Element 1 – teachers know their subject content and how to teach that content to their students.
1.1.1 – knowledge of subject content

I have developed and implemented a range of lessons, including a sequence of lessons as well as complete units, that demonstrate my capabilities and adherence to the standards set by the NSW IT.

I will continue to promote my own professional development so that I may continually provide quality teaching environments for students in my classroom. I will continue to ensure that I know beyond the required subject content so that I may ensure students’ deep knowledge and learning.

I need to develop my knowledge in information and communication technology. This would be for personal benefit, but more so that I could be more adept at using ICT in my lessons. This would benefit students greatly.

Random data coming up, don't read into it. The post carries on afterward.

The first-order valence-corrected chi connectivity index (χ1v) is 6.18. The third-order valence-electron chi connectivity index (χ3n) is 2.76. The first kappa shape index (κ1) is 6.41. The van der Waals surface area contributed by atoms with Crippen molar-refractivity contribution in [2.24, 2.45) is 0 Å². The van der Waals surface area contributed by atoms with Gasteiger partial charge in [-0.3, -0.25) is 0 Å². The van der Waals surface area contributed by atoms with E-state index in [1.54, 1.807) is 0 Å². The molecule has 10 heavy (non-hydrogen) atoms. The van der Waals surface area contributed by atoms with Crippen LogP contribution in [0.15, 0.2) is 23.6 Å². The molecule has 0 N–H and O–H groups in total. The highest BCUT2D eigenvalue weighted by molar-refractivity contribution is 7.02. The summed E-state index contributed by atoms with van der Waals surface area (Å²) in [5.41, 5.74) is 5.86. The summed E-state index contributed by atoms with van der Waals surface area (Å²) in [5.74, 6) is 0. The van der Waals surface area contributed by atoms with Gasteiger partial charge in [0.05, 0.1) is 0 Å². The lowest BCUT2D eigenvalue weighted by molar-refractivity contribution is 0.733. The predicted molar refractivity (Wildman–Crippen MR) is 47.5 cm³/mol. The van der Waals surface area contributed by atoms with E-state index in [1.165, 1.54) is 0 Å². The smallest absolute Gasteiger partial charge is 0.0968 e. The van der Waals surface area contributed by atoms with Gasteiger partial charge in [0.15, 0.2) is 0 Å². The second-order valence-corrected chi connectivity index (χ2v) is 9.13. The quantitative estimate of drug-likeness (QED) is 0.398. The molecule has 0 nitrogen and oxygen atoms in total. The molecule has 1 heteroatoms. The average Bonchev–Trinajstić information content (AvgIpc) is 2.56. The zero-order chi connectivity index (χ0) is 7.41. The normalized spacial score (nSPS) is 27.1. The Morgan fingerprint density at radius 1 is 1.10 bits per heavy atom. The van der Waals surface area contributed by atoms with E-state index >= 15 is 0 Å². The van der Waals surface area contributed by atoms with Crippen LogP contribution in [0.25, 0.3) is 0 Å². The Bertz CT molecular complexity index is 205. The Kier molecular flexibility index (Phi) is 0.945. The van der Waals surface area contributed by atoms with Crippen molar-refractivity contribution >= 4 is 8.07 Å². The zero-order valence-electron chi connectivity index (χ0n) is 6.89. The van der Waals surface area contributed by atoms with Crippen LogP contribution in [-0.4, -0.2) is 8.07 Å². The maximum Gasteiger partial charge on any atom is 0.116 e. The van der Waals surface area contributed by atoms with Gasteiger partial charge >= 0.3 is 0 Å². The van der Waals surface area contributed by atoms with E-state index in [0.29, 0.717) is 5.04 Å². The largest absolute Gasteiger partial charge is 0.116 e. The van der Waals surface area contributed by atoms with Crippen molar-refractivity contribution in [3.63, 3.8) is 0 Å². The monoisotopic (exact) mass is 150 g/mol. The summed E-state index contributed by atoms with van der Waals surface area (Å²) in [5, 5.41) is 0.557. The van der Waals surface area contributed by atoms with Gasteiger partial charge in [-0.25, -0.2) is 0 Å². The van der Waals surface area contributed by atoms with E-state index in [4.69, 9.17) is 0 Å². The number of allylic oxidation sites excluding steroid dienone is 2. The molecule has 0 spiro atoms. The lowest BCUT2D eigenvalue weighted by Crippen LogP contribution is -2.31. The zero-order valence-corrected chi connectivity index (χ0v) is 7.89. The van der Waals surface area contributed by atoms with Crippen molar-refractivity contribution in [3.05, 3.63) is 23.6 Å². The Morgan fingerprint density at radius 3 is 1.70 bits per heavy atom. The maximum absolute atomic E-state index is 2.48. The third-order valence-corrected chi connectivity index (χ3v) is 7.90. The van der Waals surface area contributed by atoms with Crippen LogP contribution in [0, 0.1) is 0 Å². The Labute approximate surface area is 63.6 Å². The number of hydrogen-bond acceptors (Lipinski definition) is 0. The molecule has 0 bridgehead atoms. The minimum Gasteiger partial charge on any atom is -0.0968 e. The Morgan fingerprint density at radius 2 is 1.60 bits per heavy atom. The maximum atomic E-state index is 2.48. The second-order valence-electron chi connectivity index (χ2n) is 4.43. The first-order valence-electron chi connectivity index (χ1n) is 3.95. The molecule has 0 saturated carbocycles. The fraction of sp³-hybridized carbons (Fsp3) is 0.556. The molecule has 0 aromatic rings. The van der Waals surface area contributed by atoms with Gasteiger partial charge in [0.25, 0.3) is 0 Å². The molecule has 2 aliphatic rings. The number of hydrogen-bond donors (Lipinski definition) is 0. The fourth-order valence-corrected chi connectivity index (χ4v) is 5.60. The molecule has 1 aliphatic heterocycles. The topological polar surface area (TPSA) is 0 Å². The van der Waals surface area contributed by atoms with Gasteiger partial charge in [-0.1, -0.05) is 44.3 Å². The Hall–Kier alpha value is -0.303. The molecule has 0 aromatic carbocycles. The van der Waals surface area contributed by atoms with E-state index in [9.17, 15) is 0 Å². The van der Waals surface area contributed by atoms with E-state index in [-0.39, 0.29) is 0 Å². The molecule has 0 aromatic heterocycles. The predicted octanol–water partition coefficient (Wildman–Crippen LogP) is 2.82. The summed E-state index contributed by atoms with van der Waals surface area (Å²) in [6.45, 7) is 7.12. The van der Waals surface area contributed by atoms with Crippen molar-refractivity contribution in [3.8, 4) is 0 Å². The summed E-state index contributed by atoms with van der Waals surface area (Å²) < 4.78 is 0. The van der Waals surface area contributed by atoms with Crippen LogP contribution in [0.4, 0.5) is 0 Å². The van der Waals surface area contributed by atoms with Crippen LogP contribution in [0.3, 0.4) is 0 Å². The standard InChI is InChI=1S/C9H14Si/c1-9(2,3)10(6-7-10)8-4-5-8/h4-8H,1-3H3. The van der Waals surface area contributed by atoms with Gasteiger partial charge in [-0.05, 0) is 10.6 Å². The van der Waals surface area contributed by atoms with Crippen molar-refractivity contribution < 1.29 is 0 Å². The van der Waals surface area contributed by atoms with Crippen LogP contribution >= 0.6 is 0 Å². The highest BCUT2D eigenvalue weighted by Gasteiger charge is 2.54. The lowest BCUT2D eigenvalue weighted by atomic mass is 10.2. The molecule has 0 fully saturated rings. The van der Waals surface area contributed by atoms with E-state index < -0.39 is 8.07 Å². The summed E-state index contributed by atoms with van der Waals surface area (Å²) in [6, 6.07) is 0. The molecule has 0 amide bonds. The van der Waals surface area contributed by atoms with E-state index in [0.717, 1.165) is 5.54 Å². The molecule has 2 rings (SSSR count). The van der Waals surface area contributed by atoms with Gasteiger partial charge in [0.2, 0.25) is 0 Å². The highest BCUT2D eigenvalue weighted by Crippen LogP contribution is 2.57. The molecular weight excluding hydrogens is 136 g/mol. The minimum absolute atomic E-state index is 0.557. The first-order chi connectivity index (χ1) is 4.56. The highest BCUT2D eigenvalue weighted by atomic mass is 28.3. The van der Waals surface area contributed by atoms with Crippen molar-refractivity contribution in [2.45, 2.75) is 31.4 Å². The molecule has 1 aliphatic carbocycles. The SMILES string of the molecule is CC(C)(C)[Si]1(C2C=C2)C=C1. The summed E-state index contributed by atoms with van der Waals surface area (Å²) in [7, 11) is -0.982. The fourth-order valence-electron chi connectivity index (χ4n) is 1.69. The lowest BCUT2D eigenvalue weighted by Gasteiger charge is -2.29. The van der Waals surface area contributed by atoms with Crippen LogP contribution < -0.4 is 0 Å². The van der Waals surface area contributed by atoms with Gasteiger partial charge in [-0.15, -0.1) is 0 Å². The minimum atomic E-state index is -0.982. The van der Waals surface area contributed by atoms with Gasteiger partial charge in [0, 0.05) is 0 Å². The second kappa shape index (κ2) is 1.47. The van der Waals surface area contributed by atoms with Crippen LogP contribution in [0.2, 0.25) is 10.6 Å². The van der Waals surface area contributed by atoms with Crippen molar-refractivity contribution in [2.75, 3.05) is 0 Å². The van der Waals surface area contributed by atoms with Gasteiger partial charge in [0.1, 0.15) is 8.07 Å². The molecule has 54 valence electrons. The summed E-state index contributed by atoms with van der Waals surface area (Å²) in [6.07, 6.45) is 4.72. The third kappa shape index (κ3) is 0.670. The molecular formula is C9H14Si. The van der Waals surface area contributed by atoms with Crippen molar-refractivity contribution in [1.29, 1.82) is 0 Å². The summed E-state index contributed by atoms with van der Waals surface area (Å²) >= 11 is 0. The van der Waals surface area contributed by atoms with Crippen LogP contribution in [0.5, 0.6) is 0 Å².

Due to the diversity within any classroom, I believe that it is critical for the teacher to be able to undergo a change in pedagogical strategy according to the circumstances. This is important to understand when teaching content to students. I also believe that to help all students learn, teachers need several kinds of knowledge about learning. They need to think about what it means to learn different kinds of material for different purposes and how to decide which kinds of learning are most necessary in different contexts. Teachers need to know about curriculum resources and technologies to connect their students with sources of information and knowledge that allow them to explore ideas, acquire and synthesize information, and frame and solve problems. This stems from Shulman (1986; 1987; 1992) and his notion of ‘Model of Pedagogical Reasoning’, which uses steps (comprehension, transformation, instruction, evaluation, reflection, and new comprehension) toward having pedagogical content knowledge